A flat torus is usually described as the result of gluing together the pairs of parallel sides of a square – actually the same construction works fine for any parallelogram. This abstract gluing can be described mathematically very precisely using equivalence relations. However, to actually do the gluing while keeping a surface enclosing a non-degenerate volume require some thought. We learned one way to do it thanks to Henry Segerman’s 3d-printed hinged torus. We produced many paper flat tori and one transparent flat torus in acetate and we plan to keep going. Glen Whitney showed us a green mylar paper flat torus he made. One question is can one make a “square torus” using such a model. Each such model is based on two regular n-gons, an amount of twist between them, a height, and two choices of how much to shift the pairings of top edges to bottom vertices (one for the outer and one for the inner part), so there are three discrete and two continuous parameters. We plan to visualize the curves that the moduli of these families of tori draw on the modular surface.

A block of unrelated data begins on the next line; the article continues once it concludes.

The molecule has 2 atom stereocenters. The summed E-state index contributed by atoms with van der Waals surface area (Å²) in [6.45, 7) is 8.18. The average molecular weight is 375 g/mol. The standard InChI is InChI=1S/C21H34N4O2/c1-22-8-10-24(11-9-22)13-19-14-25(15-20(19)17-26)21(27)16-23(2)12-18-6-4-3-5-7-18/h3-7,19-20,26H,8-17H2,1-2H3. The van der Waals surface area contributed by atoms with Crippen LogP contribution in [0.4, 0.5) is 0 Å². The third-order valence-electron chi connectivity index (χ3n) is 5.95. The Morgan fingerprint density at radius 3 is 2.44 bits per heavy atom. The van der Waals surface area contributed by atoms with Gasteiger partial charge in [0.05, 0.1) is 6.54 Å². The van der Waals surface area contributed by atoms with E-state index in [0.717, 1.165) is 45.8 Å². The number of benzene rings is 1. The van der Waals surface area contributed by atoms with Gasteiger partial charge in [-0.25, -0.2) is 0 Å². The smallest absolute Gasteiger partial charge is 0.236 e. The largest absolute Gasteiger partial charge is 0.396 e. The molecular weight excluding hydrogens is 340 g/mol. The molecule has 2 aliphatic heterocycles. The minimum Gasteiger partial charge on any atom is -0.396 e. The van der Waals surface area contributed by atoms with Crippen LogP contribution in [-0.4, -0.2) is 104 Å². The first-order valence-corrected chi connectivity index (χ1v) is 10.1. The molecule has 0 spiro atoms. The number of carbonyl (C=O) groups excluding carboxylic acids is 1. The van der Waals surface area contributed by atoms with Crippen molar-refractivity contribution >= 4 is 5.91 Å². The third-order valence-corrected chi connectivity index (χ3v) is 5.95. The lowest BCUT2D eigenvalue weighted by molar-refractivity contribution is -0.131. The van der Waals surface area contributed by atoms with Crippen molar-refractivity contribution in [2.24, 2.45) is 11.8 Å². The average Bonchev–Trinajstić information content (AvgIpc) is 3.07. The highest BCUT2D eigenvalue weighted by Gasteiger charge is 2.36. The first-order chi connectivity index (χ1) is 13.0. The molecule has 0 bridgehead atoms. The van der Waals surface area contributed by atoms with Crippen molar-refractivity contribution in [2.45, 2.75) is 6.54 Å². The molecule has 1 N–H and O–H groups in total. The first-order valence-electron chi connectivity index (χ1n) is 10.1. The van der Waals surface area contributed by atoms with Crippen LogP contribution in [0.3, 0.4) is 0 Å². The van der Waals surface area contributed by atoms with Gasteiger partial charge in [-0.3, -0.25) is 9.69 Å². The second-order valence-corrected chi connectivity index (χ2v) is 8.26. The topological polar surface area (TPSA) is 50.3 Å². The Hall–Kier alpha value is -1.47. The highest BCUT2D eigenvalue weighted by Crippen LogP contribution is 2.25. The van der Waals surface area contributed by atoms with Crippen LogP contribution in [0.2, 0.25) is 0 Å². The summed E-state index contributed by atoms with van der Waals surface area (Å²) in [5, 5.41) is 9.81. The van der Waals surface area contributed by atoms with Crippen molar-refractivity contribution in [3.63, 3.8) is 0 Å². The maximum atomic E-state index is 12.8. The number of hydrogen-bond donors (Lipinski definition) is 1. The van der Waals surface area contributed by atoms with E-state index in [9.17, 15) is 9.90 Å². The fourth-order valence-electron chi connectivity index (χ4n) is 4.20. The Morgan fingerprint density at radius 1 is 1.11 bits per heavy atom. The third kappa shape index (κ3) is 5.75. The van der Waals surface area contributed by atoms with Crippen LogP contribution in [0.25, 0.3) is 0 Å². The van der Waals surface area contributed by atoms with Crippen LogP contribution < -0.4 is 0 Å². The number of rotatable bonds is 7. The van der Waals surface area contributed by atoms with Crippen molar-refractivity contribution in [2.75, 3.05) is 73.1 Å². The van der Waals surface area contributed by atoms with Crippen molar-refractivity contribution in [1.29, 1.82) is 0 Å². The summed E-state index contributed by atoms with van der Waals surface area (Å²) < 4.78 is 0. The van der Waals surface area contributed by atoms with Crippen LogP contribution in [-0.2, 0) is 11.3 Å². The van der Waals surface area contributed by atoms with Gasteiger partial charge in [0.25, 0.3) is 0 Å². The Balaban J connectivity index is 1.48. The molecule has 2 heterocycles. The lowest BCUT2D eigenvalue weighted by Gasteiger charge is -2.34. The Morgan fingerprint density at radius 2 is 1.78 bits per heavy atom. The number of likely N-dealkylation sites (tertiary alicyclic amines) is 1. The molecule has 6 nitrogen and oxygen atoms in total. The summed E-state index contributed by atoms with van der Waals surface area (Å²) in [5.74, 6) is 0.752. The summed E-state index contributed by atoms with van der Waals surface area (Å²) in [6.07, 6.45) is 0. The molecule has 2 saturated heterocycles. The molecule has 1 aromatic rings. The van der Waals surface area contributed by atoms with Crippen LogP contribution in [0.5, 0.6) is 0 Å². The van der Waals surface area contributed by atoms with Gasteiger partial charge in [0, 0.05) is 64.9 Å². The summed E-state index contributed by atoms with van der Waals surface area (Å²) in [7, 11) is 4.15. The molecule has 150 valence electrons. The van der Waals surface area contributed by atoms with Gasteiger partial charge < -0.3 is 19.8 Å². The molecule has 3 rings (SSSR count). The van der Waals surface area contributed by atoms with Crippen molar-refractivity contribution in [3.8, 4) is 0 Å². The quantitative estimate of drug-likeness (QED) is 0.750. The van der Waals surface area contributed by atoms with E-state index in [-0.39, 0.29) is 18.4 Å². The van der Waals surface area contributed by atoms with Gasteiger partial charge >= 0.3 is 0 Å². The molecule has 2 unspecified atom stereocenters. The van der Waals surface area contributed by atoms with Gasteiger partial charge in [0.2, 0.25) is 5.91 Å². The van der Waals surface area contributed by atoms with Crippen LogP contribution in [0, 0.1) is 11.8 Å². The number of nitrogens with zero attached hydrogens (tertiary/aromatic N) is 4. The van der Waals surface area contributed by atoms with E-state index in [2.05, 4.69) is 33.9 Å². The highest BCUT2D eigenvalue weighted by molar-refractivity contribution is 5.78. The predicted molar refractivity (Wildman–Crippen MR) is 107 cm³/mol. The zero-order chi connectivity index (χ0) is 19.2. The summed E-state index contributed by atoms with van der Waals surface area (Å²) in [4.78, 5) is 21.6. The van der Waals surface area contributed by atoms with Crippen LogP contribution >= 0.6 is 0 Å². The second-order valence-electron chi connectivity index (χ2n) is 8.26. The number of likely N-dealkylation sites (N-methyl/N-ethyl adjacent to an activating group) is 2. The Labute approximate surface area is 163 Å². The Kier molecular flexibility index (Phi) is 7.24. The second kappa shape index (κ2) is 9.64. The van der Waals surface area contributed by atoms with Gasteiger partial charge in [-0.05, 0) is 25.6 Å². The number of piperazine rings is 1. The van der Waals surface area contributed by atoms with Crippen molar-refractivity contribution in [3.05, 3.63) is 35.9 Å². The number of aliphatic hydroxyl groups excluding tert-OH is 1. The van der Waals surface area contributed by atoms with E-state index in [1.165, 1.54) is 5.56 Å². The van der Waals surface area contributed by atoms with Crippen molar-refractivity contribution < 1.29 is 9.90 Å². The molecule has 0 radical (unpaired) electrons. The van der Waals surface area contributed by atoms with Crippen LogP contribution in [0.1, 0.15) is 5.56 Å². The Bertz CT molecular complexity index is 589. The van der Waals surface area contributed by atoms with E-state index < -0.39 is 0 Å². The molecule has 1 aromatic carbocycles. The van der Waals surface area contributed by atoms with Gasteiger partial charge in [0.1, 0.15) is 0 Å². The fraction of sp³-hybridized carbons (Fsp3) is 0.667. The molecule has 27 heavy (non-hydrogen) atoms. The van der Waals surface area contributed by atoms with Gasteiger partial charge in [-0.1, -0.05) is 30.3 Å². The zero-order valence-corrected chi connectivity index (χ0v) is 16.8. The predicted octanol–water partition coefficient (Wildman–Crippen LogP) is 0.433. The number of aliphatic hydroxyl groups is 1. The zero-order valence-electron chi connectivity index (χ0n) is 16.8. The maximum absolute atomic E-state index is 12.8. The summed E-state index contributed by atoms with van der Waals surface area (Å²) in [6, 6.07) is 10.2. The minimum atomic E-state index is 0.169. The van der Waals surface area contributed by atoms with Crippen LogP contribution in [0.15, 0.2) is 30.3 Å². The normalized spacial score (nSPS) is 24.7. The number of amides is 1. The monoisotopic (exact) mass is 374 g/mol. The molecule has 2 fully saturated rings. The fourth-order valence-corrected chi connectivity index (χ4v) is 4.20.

Acknowledgements: The many paper tori we produced during the “Illustrating Mathematics” semester would have not been possible without Glen Whitney who kindly shared his paper cutter with all the semester participants.
- Hinged flat torus on Henry Segerman’s youtube channel
- Tore plat on mathcurve.com
- Zalgaller, V. A. Some bendings of a long cylinder. (Russian) Zap. Nauchn. Sem. S.-Peterburg. Otdel. Mat. Inst. Steklov. (POMI) 246 (1997), Geom. i Topol. 2, 66–83, 197; translation in J. Math. Sci. (New York) 100 (2000), no. 3, 2228–2238
Article available at mathnet.ru (in russian)
- Prisms and Antiprisms at George Hart’s website